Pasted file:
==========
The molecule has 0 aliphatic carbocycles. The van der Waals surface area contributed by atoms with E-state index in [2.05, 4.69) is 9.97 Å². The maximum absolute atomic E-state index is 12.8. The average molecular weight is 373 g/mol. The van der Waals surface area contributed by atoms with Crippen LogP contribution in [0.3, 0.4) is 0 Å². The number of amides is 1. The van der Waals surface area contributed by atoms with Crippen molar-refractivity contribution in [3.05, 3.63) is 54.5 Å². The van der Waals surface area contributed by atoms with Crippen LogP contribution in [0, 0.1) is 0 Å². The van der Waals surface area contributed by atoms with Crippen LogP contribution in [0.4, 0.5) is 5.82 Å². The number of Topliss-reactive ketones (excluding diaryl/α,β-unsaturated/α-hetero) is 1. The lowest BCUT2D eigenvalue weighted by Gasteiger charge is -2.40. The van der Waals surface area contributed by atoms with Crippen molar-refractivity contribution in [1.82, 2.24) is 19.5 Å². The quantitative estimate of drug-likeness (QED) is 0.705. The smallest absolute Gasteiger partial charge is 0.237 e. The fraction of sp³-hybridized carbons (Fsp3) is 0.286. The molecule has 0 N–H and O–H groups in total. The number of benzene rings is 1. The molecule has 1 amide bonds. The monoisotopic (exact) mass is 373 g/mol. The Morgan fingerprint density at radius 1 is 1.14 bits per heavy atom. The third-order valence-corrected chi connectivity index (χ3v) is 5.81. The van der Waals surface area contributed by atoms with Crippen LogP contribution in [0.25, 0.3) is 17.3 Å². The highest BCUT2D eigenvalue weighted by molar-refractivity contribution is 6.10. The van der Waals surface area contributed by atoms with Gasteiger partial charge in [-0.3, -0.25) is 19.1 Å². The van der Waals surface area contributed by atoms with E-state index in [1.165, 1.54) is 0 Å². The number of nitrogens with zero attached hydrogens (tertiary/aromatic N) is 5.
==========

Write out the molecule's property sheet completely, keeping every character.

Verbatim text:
The molecule has 0 aliphatic carbocycles. The van der Waals surface area contributed by atoms with E-state index in [2.05, 4.69) is 9.97 Å². The maximum absolute atomic E-state index is 12.8. The average molecular weight is 373 g/mol. The van der Waals surface area contributed by atoms with Crippen LogP contribution in [0.3, 0.4) is 0 Å². The number of amides is 1. The van der Waals surface area contributed by atoms with Crippen molar-refractivity contribution in [3.05, 3.63) is 54.5 Å². The van der Waals surface area contributed by atoms with Crippen LogP contribution in [0, 0.1) is 0 Å². The van der Waals surface area contributed by atoms with Crippen LogP contribution in [0.4, 0.5) is 5.82 Å². The number of Topliss-reactive ketones (excluding diaryl/α,β-unsaturated/α-hetero) is 1. The lowest BCUT2D eigenvalue weighted by Gasteiger charge is -2.40. The van der Waals surface area contributed by atoms with Crippen molar-refractivity contribution in [1.82, 2.24) is 19.5 Å². The quantitative estimate of drug-likeness (QED) is 0.705. The smallest absolute Gasteiger partial charge is 0.237 e. The fraction of sp³-hybridized carbons (Fsp3) is 0.286. The molecule has 0 N–H and O–H groups in total. The number of benzene rings is 1. The molecule has 1 amide bonds. The monoisotopic (exact) mass is 373 g/mol. The Morgan fingerprint density at radius 1 is 1.14 bits per heavy atom. The third-order valence-corrected chi connectivity index (χ3v) is 5.81. The van der Waals surface area contributed by atoms with Crippen LogP contribution in [0.25, 0.3) is 17.3 Å². The highest BCUT2D eigenvalue weighted by molar-refractivity contribution is 6.10. The van der Waals surface area contributed by atoms with Gasteiger partial charge in [-0.3, -0.25) is 19.1 Å². The van der Waals surface area contributed by atoms with E-state index in [1.165, 1.54) is 0 Å². The number of nitrogens with zero attached hydrogens (tertiary/aromatic N) is 5.